The Eurovignette and the framework to promote a European electronic toll service (EETS)

06-03-2017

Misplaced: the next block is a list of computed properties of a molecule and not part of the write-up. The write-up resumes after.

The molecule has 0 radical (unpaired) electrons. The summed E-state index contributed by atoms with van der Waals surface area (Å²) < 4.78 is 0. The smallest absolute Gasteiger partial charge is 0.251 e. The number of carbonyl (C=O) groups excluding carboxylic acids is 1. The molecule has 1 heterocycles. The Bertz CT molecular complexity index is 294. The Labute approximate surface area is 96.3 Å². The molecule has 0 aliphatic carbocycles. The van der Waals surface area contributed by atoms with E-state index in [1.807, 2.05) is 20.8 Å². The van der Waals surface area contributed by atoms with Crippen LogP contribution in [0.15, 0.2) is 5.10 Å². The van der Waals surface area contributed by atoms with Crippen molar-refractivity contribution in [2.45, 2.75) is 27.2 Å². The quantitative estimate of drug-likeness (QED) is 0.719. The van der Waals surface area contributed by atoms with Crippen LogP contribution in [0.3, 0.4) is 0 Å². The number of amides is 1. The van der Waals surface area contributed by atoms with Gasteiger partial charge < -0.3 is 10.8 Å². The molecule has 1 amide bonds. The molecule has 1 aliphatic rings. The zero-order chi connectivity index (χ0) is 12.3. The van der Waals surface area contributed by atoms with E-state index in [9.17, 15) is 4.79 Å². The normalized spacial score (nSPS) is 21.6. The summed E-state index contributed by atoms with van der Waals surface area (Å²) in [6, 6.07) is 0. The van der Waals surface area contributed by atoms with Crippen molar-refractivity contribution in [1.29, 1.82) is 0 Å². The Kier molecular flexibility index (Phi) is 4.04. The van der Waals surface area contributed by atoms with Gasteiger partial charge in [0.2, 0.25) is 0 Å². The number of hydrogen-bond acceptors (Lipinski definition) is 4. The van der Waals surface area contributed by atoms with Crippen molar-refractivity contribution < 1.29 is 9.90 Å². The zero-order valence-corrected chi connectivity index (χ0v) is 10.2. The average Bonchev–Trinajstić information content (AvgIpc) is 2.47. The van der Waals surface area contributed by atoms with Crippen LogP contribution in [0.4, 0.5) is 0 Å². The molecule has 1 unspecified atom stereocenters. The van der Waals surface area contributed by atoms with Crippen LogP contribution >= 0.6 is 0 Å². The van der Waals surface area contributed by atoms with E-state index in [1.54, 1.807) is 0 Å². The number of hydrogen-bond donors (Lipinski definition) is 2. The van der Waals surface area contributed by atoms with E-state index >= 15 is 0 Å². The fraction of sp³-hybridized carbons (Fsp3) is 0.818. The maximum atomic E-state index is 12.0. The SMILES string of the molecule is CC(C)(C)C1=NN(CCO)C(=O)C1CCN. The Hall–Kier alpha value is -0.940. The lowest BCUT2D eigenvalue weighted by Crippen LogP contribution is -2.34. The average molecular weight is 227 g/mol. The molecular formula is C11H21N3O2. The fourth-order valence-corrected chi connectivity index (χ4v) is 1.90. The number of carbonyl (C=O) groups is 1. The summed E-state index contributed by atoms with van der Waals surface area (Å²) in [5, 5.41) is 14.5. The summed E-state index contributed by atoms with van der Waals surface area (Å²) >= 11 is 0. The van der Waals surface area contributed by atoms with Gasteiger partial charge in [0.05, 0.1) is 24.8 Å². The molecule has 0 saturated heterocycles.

The various reports and assessments show that there are considerable differences in the way vehicle road charges have been implemented across Member States. This means that a fully integrated market is yet to be reached. This is partly due to the flexibility contained in the various legislations which allowed Member States to apply systems that first and foremost fitted with their needs. As transport policy has increasingly become more interlinked with reducing emissions, these differences have become ...